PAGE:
In 1916, l’Ecole Française d’Extrème Orient (EFEO) appointed Henri Marchal as the second curator of the Angkor Wat conservation project. After years among the ruins, his daughter Sappho Marchal published “Costumes et Parures Khmers: D’apres les Devata D’Angkor-Vat” in 1927. She was 23 years old.
Marchal recorded 1,737 Devata images at Angkor, not counting the towers. In her book, Marchal analyzed many carvings quantitatively by location and features (sample plates above). Marchal is one of the only people to publish a systematic analysis of the carvings recognizing different attributes.
Upon returning to Bangkok, Davis saw Marchal’s book for the first time. Merrily Hansen had just translated the work into English for Orchid Press, reissued in 2005 as “Khmer Costumes and Ornaments of the Devatas of Angkor Wat”.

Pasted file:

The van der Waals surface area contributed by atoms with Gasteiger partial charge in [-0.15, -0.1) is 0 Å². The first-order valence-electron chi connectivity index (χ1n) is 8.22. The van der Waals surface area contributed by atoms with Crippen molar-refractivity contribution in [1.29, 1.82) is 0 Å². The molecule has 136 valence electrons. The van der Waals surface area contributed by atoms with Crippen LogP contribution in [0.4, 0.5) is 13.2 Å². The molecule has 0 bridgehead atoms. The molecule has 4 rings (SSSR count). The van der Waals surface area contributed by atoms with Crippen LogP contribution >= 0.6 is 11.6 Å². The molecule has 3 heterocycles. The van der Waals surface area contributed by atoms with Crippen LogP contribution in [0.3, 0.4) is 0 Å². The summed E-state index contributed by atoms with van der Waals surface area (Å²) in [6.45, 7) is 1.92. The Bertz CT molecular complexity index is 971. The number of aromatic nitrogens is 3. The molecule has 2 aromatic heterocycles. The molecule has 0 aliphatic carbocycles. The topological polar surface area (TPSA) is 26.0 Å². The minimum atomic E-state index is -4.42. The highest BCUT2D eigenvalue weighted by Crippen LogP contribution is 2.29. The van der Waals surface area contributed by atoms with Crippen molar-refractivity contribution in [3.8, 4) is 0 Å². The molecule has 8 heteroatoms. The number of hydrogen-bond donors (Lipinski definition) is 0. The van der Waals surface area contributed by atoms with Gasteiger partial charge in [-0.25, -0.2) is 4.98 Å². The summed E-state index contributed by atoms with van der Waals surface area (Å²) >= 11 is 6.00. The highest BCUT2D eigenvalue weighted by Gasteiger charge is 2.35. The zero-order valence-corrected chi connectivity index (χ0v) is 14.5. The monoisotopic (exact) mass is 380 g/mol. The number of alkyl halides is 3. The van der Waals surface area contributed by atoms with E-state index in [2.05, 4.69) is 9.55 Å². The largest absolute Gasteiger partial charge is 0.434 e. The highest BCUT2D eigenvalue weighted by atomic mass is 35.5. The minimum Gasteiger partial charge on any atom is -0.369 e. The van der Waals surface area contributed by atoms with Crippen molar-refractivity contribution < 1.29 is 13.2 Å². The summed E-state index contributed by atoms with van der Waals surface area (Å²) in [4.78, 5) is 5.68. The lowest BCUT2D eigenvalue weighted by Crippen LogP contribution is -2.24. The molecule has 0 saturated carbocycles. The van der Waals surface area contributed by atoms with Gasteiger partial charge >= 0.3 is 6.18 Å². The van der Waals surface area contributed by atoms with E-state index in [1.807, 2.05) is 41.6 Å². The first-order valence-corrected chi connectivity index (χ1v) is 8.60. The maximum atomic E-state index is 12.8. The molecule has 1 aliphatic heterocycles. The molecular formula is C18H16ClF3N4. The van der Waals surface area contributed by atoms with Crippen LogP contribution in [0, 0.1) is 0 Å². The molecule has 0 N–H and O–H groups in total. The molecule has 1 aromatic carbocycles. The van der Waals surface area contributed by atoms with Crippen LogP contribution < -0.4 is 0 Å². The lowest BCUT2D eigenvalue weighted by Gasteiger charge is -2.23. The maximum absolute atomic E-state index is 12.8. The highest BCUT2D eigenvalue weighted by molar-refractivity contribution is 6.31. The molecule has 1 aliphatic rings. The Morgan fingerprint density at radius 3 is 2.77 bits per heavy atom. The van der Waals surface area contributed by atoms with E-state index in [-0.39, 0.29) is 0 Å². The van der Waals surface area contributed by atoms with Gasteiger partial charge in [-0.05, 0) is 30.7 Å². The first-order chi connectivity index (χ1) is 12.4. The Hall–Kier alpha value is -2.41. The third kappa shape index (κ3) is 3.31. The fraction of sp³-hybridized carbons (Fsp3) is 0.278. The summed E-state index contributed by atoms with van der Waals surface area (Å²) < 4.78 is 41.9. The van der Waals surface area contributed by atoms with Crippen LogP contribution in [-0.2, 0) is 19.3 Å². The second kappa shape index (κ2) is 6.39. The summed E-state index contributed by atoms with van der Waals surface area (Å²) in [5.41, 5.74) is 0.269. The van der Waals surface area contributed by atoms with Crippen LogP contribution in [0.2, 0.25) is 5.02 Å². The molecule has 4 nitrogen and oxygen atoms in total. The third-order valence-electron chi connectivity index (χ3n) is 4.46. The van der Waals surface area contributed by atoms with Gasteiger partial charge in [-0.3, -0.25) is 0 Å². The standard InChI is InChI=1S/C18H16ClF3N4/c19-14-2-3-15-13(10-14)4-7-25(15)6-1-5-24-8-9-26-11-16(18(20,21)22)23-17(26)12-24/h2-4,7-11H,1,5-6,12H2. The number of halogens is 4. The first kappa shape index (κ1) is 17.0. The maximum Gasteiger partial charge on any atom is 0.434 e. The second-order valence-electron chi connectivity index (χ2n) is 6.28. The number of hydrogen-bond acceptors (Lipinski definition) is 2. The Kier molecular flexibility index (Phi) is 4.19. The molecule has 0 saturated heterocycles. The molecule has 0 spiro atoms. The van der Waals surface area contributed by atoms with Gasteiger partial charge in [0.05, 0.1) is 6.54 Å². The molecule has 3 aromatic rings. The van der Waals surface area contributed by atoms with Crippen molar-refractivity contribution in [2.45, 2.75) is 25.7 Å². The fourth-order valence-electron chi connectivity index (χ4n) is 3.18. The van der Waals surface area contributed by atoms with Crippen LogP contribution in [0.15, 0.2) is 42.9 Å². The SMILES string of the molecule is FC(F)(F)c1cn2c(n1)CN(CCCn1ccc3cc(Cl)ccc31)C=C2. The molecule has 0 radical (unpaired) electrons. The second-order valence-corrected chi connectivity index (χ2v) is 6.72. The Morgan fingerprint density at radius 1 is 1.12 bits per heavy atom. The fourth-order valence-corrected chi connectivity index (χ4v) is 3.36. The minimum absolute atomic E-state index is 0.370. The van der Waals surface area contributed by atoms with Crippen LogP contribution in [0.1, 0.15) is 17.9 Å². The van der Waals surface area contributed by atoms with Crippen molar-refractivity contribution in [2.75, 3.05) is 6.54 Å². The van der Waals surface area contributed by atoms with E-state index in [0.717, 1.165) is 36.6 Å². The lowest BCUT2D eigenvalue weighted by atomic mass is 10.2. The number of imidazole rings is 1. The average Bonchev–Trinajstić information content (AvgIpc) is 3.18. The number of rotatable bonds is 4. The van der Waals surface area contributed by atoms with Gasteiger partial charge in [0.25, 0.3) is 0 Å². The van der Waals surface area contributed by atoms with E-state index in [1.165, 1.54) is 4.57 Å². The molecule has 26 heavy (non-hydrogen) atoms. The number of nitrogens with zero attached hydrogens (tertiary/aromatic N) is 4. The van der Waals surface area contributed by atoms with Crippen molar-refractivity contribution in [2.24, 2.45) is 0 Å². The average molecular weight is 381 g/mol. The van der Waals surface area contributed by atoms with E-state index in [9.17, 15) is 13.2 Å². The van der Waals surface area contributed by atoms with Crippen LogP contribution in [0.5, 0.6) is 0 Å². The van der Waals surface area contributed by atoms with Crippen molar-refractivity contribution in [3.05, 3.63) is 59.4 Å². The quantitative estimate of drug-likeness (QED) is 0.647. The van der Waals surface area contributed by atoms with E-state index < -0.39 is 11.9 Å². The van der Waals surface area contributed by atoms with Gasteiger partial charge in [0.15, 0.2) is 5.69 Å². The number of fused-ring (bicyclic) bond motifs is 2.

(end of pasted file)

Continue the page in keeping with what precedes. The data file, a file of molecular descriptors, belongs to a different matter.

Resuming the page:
Upon discovering Marchal’s work, Davis committed himself to continuing Marchal’s task using modern computer technology thereby enabling the first comprehensive analysis of the collection of carvings as a whole. The Devata Database Project has validated 1,796 devata, and with only a few dozen devata on the hight towers missing from the inventory.
In November 2008, Davis returned to Angkor Wat with the Devata Database Team to capture 7,000 high resolution digital images so that work on the database can continue in 2009.